If you ask any good aesthetic practitioner whether it be an aesthetician, cosmetic dermatologist, aesthetic nurse, or plastic surgeon they will tell you that the use of multiple modalities always produces better results than doing your favorite treatment repeatedly. Treating with different modalities creates different types of injury that produce differing degrees of collagen stimulation. Mixing it up also allows us to treat multiple layers of the epidermis and dermis. That means cellular turnover, pore refinement, texture and tone improvement, pigment reduction, fibroblast and collagen stimulation, and elastin contraction. We simply cannot accomplish all of these things with one tool, and certainly not in one treatment. Let your provider know that you want to develop a year long plan of action and discuss the best options for your skin’s unique needs.
Try exchanging your regular facial treatment for a BBL photofacial, Salt Facial or a microneedling (don't worry, we'll use numbing cream to keep you comfortable, we're not that cruel). They are easy to work into your routine as there isn’t much in the way of interruption to lifestyle. They have little to no downtime depending on the person’s skin and the degree of correction needed. At the most you might have 24 hours of no makeup and then 48 hours of what I call "social downtime" meaning you might look a little beat up, but you can wear makeup to cover and you will feel fine to go about normal activity. For more intensive correction you could choose something more aggressive like Scarlet SRF, or AGNES RF. These are radio frequency devices that lift and contract deep tissues in the skin and stimulate collagen production to tighten and redensify the skin. These treatments have a little more downtime, and require a bit more planning, but come with more visible results. Then there are the big guns! Laser resurfacing, AGNES RF for facial contouring and fat reduction, and NeoGen Plasma Skin Regeneration are the tools used in our office for non-surgical facial rejuvenation. All of these in-office procedures come with downtime and need to be planned out in advance. You may be given medications for comfort and infection control and you may be required to have a driver. Post care may include additional visits to our office and extreme care must be taken in the days after your procedure to follow post care instructions. I have done some of these game-changing procedures so that I can educate those interested from the patient as well as the provider perspective. They aren’t the most fun, but we will mitigate discomfort, and the payoff is worth it!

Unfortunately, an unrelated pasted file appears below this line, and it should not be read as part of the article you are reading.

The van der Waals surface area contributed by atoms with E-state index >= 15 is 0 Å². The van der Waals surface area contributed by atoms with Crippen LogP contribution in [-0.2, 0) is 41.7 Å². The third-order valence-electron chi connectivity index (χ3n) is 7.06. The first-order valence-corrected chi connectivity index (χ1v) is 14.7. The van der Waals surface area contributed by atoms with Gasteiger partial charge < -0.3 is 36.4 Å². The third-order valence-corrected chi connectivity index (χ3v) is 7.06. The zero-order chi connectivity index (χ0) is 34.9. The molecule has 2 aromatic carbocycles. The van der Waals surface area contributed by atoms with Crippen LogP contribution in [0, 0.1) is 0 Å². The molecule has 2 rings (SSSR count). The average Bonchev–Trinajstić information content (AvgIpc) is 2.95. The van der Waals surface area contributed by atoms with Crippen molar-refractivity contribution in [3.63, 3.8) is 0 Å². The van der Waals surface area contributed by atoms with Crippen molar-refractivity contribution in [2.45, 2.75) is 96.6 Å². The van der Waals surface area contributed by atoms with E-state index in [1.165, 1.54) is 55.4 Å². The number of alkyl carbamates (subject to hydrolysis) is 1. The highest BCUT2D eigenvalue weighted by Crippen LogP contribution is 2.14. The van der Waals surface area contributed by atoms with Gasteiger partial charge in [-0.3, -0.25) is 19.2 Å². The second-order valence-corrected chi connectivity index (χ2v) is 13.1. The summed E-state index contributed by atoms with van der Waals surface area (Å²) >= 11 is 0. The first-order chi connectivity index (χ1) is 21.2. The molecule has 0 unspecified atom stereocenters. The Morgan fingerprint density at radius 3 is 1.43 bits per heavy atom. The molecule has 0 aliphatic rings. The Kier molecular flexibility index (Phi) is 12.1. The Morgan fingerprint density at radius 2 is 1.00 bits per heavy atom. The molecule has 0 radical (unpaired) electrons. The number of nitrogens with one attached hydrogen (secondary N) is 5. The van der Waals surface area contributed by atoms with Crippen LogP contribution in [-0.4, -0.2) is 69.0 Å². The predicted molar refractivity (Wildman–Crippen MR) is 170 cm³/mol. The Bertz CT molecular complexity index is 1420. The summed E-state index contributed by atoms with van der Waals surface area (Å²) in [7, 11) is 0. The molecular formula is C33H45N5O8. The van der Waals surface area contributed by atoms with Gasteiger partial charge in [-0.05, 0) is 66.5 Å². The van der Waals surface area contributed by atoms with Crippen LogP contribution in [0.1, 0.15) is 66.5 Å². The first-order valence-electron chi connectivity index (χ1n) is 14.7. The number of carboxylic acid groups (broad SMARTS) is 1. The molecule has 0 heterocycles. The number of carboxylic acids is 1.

My healing progression after Erbium resurfacing (5 days total, but most will take closer to 7)
If you’ve never done anything, and you have corrective work to do, then ideally your first year should look something like this: 1 big corrective treatment, 2-3 mid-level treatments and 4-5 maintenance treatments. Subsequent years should consist of 2-3 mid-level treatments and 5-6 maintenance treatments. If you are young or don’t need much in the way of correction, you can skip that first scenario and go straight to “subsequent years”. Keep in mind that collagen takes 3-6 months (yes, I said MONTHS) to build in the skin, so that means you’ll have to be patient. You didn’t get all that damage overnight, and it won’t get better overnight. As they say, good things come to those who wait. The bottom line is having your practitioner treat you with varying modalities will help get you optimal outcomes in your skincare journey. Now I’m going to go ice my cankle!